The Dogwood House and Garden Show‘s How-To Stage will be packed all weekend with tips, tricks and insider info from the experts. While they’ve all got great ideas to share, three of the presenters will pack a celebrity punch, too, as some of DIY Network‘s stars bring their expertise to Knoxville.
First up with presentations at 1 p.m. Friday and Saturday of the show are Robert Kulp and Mike Whiteside of DIY’s “Salvage Dawgs.” The pair co-founded Black Dog Salvage in Roanoke, Virginia, and on the DIY stage they’ll talk about their experiences finding, buying, extracting and reselling architectural treasures.
To Kulp, the business’s first salvage job was a real eye-opener.
“I didn’t realize how much great stuff would be found in one single house,” he said. “People were buying stuff from us as we took it out of the building. You do get excited about the fact that you just saved this thing from a landfill and somebody understands that it’s got value. That’s gratifying.”
The show has featured two Knoxville salvage projects, a home on Washington Pike and the Pickle Mansion just off UT campus. In both cases, the homes couldn’t be saved, but the Salvage Dawgs were glad to save elements from the structures.
“We’re preservationists, we truly are,” said Kulp. “If a house can stay viable in its current location and it works, keep it, but by God if it’s going to be torn down we want to be there. We want to inspire people to understand what we’re doing and the importance of respecting our architectural history and that there is hope. Even if a building is going to be torn down there is hope for the parts.”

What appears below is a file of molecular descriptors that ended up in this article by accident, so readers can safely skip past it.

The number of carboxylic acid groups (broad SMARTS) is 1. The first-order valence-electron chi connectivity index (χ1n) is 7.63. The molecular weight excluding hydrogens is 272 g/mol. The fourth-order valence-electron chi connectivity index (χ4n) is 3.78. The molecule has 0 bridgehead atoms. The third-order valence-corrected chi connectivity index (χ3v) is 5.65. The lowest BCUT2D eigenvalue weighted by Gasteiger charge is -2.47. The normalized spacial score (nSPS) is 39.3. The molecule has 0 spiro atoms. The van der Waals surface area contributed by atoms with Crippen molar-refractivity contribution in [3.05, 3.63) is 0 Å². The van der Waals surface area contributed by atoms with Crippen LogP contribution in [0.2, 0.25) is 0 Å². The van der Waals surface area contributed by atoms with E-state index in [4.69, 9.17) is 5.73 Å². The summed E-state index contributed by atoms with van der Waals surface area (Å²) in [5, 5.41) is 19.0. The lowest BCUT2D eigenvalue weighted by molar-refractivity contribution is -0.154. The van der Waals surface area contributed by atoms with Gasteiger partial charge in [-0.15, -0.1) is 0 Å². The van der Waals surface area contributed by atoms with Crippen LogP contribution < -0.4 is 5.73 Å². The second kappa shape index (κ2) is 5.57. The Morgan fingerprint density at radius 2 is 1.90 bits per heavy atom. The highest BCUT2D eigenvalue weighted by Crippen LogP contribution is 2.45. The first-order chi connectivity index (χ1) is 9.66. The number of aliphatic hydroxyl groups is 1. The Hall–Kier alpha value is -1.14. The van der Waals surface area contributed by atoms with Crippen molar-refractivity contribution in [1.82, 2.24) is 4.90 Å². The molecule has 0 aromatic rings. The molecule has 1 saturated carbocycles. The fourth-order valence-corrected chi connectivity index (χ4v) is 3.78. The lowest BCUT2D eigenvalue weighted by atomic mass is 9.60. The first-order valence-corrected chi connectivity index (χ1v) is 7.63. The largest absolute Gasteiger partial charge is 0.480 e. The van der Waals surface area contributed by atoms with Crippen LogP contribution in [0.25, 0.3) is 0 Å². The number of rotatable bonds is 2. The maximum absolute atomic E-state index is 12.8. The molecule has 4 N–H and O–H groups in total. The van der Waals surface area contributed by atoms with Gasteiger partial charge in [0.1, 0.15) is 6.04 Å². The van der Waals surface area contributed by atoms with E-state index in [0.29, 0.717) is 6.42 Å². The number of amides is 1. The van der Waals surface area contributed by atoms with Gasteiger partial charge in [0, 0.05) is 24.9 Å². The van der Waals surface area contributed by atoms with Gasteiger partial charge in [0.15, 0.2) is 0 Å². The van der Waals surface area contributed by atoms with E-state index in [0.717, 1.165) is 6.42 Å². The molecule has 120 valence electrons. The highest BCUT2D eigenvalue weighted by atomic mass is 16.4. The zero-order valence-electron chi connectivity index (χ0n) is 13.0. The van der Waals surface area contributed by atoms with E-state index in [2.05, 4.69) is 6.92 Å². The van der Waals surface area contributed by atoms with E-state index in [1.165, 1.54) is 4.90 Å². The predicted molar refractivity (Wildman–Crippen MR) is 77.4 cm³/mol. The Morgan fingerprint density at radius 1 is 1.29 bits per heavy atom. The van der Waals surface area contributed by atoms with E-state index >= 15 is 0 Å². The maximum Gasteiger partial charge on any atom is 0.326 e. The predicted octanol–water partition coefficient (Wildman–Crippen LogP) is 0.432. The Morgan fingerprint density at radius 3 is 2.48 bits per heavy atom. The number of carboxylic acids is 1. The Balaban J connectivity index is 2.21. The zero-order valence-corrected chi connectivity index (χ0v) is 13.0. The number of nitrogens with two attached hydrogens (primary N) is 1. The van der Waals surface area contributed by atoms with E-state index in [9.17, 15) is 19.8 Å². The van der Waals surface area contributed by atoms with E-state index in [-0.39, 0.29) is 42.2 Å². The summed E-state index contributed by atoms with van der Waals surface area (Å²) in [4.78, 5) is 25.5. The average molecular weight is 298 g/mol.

For the do-it-yourself historic home preservationist, the Salvage Dawgs urge caution before throwing things out.
“Don’t throw it away if you can help it,” said Kulp. “Find that salvage yard and do some trading. Don’t discount the fact that if the thing is still in place to keep it right there. Everything doesn’t have to be new, and not everything has to match. Eclectic style is great.”
“We live in a disposable society now,” added Whiteside. “Back when these pieces were made, what they threw away was truly garbage, and I think that’s coming back around. I think the Millennials, they grew up with an electronic device plugged into their ear, but I think they’re starting to figure it out and realize that what Mamaw had in her house has value. They ain’t selling it at Walmart.”
DIY Network landscaping guru Sara Bendrick will grace the How-To Stage at 2:30 p.m. Saturday and 1 p.m. Sunday. Bendrick builds and designs landscapes in San Diego with her company Sarita Landscapes, and she’s appeared on several DIY shows, including “Build it Like Bendrick, “I Hate my Yard,” the new “Lawn & Order” with Chris Lambton.
“I want to be a resource for people, whether they have questions about a specific area of their yard or just want overall ideas to inspire and educate them about the construction process,” Bendrick said. “To me, the landscape is one of the most overlooked parts of the property with some of the biggest opportunity.”
Bendrick said budget and basic know-how are the biggest obstacles for people hoping to DIY their own outdoor spaces. She suggested that people start by finding inspiration from magazines, Pinterest or how-to shows, and get creative with available materials and spaces.
“(Landscape design) gives you an opportunity to change how a space feels which can translate into more than just a renovation. You can change how people feel or interact with a space,” she said.
For more information about the Dogwood House and Garden Show, including schedule and ticket info, visit the show’s website: www.dogwoodhouseandgarden.com.